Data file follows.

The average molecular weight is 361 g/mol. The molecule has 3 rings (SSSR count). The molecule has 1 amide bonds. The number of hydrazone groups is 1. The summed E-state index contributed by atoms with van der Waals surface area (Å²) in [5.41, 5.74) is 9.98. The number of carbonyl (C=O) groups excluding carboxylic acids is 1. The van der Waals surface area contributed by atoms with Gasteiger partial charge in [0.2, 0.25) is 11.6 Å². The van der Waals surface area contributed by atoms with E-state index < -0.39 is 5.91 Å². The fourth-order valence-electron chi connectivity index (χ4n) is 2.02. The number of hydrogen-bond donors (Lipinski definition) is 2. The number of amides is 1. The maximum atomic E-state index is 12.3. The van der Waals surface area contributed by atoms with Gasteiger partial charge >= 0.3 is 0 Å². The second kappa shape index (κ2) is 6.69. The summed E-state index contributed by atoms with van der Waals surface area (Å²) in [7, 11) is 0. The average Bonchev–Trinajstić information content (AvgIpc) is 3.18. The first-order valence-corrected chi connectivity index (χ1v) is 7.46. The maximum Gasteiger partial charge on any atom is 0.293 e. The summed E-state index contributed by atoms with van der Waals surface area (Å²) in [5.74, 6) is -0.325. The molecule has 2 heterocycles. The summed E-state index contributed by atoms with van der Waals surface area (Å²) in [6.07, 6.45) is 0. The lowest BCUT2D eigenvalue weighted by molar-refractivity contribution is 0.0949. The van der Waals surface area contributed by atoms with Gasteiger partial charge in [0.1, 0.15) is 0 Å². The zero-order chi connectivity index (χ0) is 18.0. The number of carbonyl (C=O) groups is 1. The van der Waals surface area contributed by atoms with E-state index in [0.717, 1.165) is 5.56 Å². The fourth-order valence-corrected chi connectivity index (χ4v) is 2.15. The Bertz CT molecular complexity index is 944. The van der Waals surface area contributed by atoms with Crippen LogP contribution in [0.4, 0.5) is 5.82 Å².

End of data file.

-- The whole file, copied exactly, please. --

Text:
The average molecular weight is 361 g/mol. The molecule has 3 rings (SSSR count). The molecule has 1 amide bonds. The number of hydrazone groups is 1. The summed E-state index contributed by atoms with van der Waals surface area (Å²) in [5.41, 5.74) is 9.98. The number of carbonyl (C=O) groups excluding carboxylic acids is 1. The van der Waals surface area contributed by atoms with Gasteiger partial charge in [0.2, 0.25) is 11.6 Å². The van der Waals surface area contributed by atoms with E-state index < -0.39 is 5.91 Å². The fourth-order valence-electron chi connectivity index (χ4n) is 2.02. The number of hydrogen-bond donors (Lipinski definition) is 2. The number of amides is 1. The maximum atomic E-state index is 12.3. The van der Waals surface area contributed by atoms with Gasteiger partial charge >= 0.3 is 0 Å². The second kappa shape index (κ2) is 6.69. The summed E-state index contributed by atoms with van der Waals surface area (Å²) in [7, 11) is 0. The average Bonchev–Trinajstić information content (AvgIpc) is 3.18. The first-order valence-corrected chi connectivity index (χ1v) is 7.46. The maximum Gasteiger partial charge on any atom is 0.293 e. The summed E-state index contributed by atoms with van der Waals surface area (Å²) in [5.74, 6) is -0.325. The molecule has 2 heterocycles. The summed E-state index contributed by atoms with van der Waals surface area (Å²) in [6.07, 6.45) is 0. The lowest BCUT2D eigenvalue weighted by molar-refractivity contribution is 0.0949. The van der Waals surface area contributed by atoms with Gasteiger partial charge in [0.1, 0.15) is 0 Å². The zero-order chi connectivity index (χ0) is 18.0. The number of carbonyl (C=O) groups is 1. The van der Waals surface area contributed by atoms with E-state index in [0.717, 1.165) is 5.56 Å². The fourth-order valence-corrected chi connectivity index (χ4v) is 2.15. The Bertz CT molecular complexity index is 944. The van der Waals surface area contributed by atoms with Crippen LogP contribution in [0.4, 0.5) is 5.82 Å².